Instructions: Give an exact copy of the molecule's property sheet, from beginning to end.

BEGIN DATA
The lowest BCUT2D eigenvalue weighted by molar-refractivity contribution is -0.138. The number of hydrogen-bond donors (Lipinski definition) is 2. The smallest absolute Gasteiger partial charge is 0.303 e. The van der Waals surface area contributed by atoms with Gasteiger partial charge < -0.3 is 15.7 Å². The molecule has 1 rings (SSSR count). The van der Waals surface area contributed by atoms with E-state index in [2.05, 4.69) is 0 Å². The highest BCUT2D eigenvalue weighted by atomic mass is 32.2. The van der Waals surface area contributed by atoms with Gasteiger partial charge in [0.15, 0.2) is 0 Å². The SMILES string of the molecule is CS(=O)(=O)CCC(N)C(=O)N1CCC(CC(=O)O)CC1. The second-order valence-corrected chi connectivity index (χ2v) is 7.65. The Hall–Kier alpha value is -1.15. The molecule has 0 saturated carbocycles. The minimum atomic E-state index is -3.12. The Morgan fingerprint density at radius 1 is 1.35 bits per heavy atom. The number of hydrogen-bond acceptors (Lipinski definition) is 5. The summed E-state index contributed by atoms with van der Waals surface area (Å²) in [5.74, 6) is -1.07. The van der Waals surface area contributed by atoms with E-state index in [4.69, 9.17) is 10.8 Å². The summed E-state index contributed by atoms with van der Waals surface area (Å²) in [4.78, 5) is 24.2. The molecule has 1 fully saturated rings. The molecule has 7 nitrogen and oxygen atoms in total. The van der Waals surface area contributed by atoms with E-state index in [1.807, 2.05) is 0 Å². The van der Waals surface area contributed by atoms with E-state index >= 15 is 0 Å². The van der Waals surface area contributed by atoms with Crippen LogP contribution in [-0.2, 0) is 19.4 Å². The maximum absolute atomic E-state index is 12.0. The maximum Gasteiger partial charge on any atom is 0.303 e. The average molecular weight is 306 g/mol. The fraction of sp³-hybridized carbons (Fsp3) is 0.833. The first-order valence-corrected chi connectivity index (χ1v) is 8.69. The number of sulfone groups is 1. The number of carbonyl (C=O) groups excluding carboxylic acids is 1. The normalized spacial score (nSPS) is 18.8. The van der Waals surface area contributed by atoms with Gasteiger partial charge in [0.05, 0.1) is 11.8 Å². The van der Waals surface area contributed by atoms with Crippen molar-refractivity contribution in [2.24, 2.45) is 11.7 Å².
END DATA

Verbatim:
The lowest BCUT2D eigenvalue weighted by molar-refractivity contribution is -0.138. The number of hydrogen-bond donors (Lipinski definition) is 2. The smallest absolute Gasteiger partial charge is 0.303 e. The van der Waals surface area contributed by atoms with Gasteiger partial charge < -0.3 is 15.7 Å². The molecule has 1 rings (SSSR count). The van der Waals surface area contributed by atoms with E-state index in [2.05, 4.69) is 0 Å². The highest BCUT2D eigenvalue weighted by atomic mass is 32.2. The van der Waals surface area contributed by atoms with Gasteiger partial charge in [0.15, 0.2) is 0 Å². The SMILES string of the molecule is CS(=O)(=O)CCC(N)C(=O)N1CCC(CC(=O)O)CC1. The second-order valence-corrected chi connectivity index (χ2v) is 7.65. The Hall–Kier alpha value is -1.15. The molecule has 0 saturated carbocycles. The minimum atomic E-state index is -3.12. The Morgan fingerprint density at radius 1 is 1.35 bits per heavy atom. The number of hydrogen-bond acceptors (Lipinski definition) is 5. The summed E-state index contributed by atoms with van der Waals surface area (Å²) in [5.74, 6) is -1.07. The van der Waals surface area contributed by atoms with E-state index in [4.69, 9.17) is 10.8 Å². The summed E-state index contributed by atoms with van der Waals surface area (Å²) in [4.78, 5) is 24.2. The molecule has 1 fully saturated rings. The molecule has 7 nitrogen and oxygen atoms in total. The van der Waals surface area contributed by atoms with E-state index in [1.807, 2.05) is 0 Å². The van der Waals surface area contributed by atoms with E-state index >= 15 is 0 Å². The van der Waals surface area contributed by atoms with Crippen LogP contribution in [-0.2, 0) is 19.4 Å². The maximum absolute atomic E-state index is 12.0. The maximum Gasteiger partial charge on any atom is 0.303 e. The average molecular weight is 306 g/mol. The fraction of sp³-hybridized carbons (Fsp3) is 0.833. The first-order valence-corrected chi connectivity index (χ1v) is 8.69. The number of sulfone groups is 1. The number of carbonyl (C=O) groups excluding carboxylic acids is 1. The normalized spacial score (nSPS) is 18.8. The van der Waals surface area contributed by atoms with Gasteiger partial charge in [0.05, 0.1) is 11.8 Å². The van der Waals surface area contributed by atoms with Crippen molar-refractivity contribution in [2.24, 2.45) is 11.7 Å².